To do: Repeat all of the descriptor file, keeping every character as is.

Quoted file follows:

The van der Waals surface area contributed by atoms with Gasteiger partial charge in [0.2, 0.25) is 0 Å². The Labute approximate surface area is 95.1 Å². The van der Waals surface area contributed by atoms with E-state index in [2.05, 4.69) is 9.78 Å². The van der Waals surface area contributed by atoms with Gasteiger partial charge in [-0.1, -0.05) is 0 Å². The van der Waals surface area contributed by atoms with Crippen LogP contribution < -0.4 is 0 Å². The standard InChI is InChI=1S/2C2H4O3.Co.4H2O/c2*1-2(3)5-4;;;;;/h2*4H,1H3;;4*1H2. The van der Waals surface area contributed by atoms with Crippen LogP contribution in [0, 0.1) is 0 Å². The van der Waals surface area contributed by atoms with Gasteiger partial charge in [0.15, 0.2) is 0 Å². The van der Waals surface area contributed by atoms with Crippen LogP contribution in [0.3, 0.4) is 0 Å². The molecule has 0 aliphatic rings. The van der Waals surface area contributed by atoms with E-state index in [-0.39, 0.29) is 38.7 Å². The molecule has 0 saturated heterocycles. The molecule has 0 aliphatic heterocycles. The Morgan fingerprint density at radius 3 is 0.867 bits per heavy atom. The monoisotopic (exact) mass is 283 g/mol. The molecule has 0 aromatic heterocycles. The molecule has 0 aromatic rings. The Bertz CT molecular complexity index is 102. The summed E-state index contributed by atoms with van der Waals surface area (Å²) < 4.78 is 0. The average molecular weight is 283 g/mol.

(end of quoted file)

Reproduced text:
The van der Waals surface area contributed by atoms with Gasteiger partial charge in [0.2, 0.25) is 0 Å². The Labute approximate surface area is 95.1 Å². The van der Waals surface area contributed by atoms with E-state index in [2.05, 4.69) is 9.78 Å². The van der Waals surface area contributed by atoms with Gasteiger partial charge in [-0.1, -0.05) is 0 Å². The van der Waals surface area contributed by atoms with Crippen LogP contribution < -0.4 is 0 Å². The standard InChI is InChI=1S/2C2H4O3.Co.4H2O/c2*1-2(3)5-4;;;;;/h2*4H,1H3;;4*1H2. The van der Waals surface area contributed by atoms with Crippen LogP contribution in [0, 0.1) is 0 Å². The van der Waals surface area contributed by atoms with Gasteiger partial charge in [0.15, 0.2) is 0 Å². The van der Waals surface area contributed by atoms with Crippen LogP contribution in [0.3, 0.4) is 0 Å². The molecule has 0 aliphatic rings. The van der Waals surface area contributed by atoms with E-state index in [-0.39, 0.29) is 38.7 Å². The molecule has 0 saturated heterocycles. The molecule has 0 aliphatic heterocycles. The Morgan fingerprint density at radius 3 is 0.867 bits per heavy atom. The monoisotopic (exact) mass is 283 g/mol. The molecule has 0 aromatic heterocycles. The molecule has 0 aromatic rings. The Bertz CT molecular complexity index is 102. The summed E-state index contributed by atoms with van der Waals surface area (Å²) < 4.78 is 0. The average molecular weight is 283 g/mol.